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The Chalk Man: The Sunday Times bestseller. The most chilling book you'll read this year Paperback – 23 Aug 2018
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Wonderfully creepy - like a cold blade on the back of your neck (LEE CHILD)
The Chalk Man works, it's a lively and entertaining read . . . Tudor's got talent (The Times)
This assured debut is very much in the Stephen King vein - creepy with plenty of menace (The Guardian)
Hot damn C. J. Tudor's The Chalk Man is good. Very Stephen King-esque (Ruth Ware)
CJ Tudor's very clever, wrong-footing debut will leave you checking that doors and windows of your holiday cottage are secure . . . (Radio Times)
A striking debut (Sunday Times)
A tense gripper with a leave-the-lights-on shock ending (Sunday Times Crime Club)
You'll be gripped by this cracking debut novel . . . it will keep you up all night with all the lights on. This intriguing, satisfying thriller delivers a series of shocks . . . reminiscent of the master of horror Stephen King (Daily Express)
If you like my stuff, you'll like this (STEPHEN KING)
It's a very clever story - you'll love it! (Joanna Cannon)
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'Tense, skilful storytelling' Ali Land, bestselling author of Good Me Bad Me
'There's a creeping sense of unease that starts with the prologue and grows throughout the book. And then that ending!' James Oswald, bestselling author of the Inspector McLean series
'Gripping' Cecelia Ahern, bestselling author of P.S. I Love You
'A page-turning thriller that draws simple but terrifying lines about evil and the haunting nature of childhood' Julia Heaberlin, bestselling author of Black-Eyed Susans
'Completely engrossing. Puts me in mind of Stephen King's The Body' John Boyne, bestselling author of The Boy in the Striped Pyjamas
'Impossible to put down, cleverly constructed and executed' Ragnar Jónasson, author of the bestselling Dark Iceland series
'Insightful, clever, thoughtful, mysterious, gripping, nostalgic and utterly compelling. This book has bestseller written all over it' C. L. Taylor, bestselling author of The Missing
'Compelling, taut and so very, very chilling. This book will haunt you!' Claire Douglas, bestselling author of Last Seen AliveSee all Product description
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There’s a group of children consisting of four boys and a girl. At one point of the story we have a rock fight between protagonists and antagonists. Chasing protagonists around with the urge to kill them. Similar playing ground area. More importantly the group of children have a person that loves joking around and impersonating people. And exactly the same time lapse of jumping between past and present. Now I have really enjoyed ‘It’ and couldn’t put it down. ‘The Chalk Man’ had me a little bit disappointed. I was expecting a gripping horror/thriller, but quite frankly, only got an interesting detective type book.
The book has a potential of being a very creepy, chilling story. Stick men in perspective are already quite unsettling – no face or facial expression, very basic. You might start questioning why these chalk men appear and who is behind their existence? It makes you feel like there is this big boogie man waiting for you in a dark corner, ready to consume the entirety of you. The book has some really interesting twists that might make you gasp and say ‘wow, I didn’t expect that’. It flows really consistently and therefore, is very easy to read. However ‘The Chalk Man’ left me wanting for a deeper more developed story. More background about chalk men.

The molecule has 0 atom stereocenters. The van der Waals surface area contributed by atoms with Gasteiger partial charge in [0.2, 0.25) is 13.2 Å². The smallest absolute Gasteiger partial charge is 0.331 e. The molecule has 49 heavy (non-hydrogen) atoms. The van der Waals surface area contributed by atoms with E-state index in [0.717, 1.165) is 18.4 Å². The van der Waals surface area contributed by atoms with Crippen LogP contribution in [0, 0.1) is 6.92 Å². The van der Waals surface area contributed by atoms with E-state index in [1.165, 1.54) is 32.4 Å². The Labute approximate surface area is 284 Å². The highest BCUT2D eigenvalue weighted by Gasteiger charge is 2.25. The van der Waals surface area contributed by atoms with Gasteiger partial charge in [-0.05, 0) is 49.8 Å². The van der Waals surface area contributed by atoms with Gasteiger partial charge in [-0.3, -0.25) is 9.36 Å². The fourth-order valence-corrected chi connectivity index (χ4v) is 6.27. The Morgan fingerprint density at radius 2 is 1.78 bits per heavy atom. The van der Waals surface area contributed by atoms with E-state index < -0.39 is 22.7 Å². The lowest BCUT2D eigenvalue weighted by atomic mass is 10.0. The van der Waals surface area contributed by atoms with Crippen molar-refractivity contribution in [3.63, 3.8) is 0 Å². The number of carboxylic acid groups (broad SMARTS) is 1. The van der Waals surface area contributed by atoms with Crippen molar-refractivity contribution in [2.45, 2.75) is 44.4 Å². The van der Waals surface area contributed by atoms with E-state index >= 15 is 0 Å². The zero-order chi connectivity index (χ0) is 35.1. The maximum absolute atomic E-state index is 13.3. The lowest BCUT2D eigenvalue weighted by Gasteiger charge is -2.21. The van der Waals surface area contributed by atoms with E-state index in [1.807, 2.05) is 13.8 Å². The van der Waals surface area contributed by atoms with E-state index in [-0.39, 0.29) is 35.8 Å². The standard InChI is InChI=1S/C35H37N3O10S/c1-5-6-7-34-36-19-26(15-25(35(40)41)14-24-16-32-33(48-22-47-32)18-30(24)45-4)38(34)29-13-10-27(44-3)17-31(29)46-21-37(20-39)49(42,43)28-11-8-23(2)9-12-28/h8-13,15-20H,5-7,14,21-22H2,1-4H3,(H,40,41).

Despite everything, I would say it is a very enjoyable read if you’ve never read ‘IT’ by Stephen King. The book is a nice introduction to a thriller type story, and does have well developed twists.
The book is told over two different time periods, in the 1980s and in the present day. In the 1980s Ed is twelve-years-old and hangs out with his group of mates: Hoppo, Mickey, Fat Gav and Nicky. But not everything is plain sailing for them and on the day of the terrible accident at the fair, when a young girl known to Ed as Waltzer girl has a horrific accident on a Waltzer cart and is rushed to hospital, things really do begin to take a dark turn for the group and they are never quite the same again. One summer, they use chalk men as secrets codes, as a way of messaging each other, but one day the chalk men leads them to a dead body and a horrific crime scene. In 2016, Ed is in his forties and lives alone with his lodger, a girl in her twenties called Chloe. It is in the present day that the truth about what really happened when they were kids begins to unravel. I don’t want to say too much more about the plot because I don’t want to spoil it for readers but it has to be a contender for one of my top reads of this year. C. J. Tudor delivers a stomach flipping twist at the end of this book which I did not see coming.
I really liked the characters in this book and C.J. Tudor made them all feel real. For me, a book has to have great and compelling characters to pull you into the story and this book certainly does. Once I finished the book I really wanted to know what happened to them after the final chapter and I’m still thinking about them all months after I read it.
The author also explores some interesting themes in this book, some of them are quite dark and there are some scenes in the book which are a little gory. C. J. Tudor writes these scenes really well and she really makes you feel for her characters as they find themselves in new predicaments.
Once you read the prologue in this book, you won’t be able to stop reading, I can envisage many people picking this book up in a bookshop and heading straight to the counter with it.